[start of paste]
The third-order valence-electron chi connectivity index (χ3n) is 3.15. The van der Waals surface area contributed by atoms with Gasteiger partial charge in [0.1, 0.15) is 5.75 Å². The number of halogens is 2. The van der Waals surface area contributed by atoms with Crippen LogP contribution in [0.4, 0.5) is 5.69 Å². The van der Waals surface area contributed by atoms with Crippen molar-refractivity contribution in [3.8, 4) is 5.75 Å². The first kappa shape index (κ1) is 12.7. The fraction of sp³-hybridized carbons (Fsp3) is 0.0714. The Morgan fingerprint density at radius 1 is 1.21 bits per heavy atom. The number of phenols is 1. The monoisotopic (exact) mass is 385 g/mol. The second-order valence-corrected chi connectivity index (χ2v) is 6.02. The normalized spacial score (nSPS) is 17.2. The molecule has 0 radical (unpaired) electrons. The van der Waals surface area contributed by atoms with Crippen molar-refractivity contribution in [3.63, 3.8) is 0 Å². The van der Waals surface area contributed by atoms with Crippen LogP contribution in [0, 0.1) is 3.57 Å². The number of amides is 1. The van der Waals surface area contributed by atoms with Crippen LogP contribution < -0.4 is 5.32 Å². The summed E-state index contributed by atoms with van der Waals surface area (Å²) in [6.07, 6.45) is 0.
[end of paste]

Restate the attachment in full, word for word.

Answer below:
The third-order valence-electron chi connectivity index (χ3n) is 3.15. The van der Waals surface area contributed by atoms with Gasteiger partial charge in [0.1, 0.15) is 5.75 Å². The number of halogens is 2. The van der Waals surface area contributed by atoms with Crippen LogP contribution in [0.4, 0.5) is 5.69 Å². The van der Waals surface area contributed by atoms with Crippen molar-refractivity contribution in [3.8, 4) is 5.75 Å². The first kappa shape index (κ1) is 12.7. The fraction of sp³-hybridized carbons (Fsp3) is 0.0714. The Morgan fingerprint density at radius 1 is 1.21 bits per heavy atom. The number of phenols is 1. The monoisotopic (exact) mass is 385 g/mol. The second-order valence-corrected chi connectivity index (χ2v) is 6.02. The normalized spacial score (nSPS) is 17.2. The molecule has 0 radical (unpaired) electrons. The van der Waals surface area contributed by atoms with Crippen molar-refractivity contribution in [3.63, 3.8) is 0 Å². The van der Waals surface area contributed by atoms with Crippen LogP contribution in [0, 0.1) is 3.57 Å². The number of amides is 1. The van der Waals surface area contributed by atoms with Crippen LogP contribution < -0.4 is 5.32 Å². The summed E-state index contributed by atoms with van der Waals surface area (Å²) in [6.07, 6.45) is 0.